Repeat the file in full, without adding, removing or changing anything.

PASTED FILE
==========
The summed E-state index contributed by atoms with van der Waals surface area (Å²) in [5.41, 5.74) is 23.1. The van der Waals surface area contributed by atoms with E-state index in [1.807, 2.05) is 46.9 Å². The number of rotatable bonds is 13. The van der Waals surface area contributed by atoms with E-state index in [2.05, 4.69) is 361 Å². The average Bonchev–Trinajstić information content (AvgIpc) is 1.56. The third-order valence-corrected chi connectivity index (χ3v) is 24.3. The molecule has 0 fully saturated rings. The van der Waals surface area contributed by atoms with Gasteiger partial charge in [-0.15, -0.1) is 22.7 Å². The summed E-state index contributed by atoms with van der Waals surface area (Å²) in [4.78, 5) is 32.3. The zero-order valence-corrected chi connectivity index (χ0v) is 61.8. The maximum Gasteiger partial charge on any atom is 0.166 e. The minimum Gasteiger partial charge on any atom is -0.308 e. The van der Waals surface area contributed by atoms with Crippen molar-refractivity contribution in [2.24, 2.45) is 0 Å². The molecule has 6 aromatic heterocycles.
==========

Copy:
The summed E-state index contributed by atoms with van der Waals surface area (Å²) in [5.41, 5.74) is 23.1. The van der Waals surface area contributed by atoms with E-state index in [1.807, 2.05) is 46.9 Å². The number of rotatable bonds is 13. The van der Waals surface area contributed by atoms with E-state index in [2.05, 4.69) is 361 Å². The average Bonchev–Trinajstić information content (AvgIpc) is 1.56. The third-order valence-corrected chi connectivity index (χ3v) is 24.3. The molecule has 0 fully saturated rings. The van der Waals surface area contributed by atoms with Gasteiger partial charge in [-0.15, -0.1) is 22.7 Å². The summed E-state index contributed by atoms with van der Waals surface area (Å²) in [4.78, 5) is 32.3. The zero-order valence-corrected chi connectivity index (χ0v) is 61.8. The maximum Gasteiger partial charge on any atom is 0.166 e. The minimum Gasteiger partial charge on any atom is -0.308 e. The van der Waals surface area contributed by atoms with Crippen molar-refractivity contribution in [2.24, 2.45) is 0 Å². The molecule has 6 aromatic heterocycles.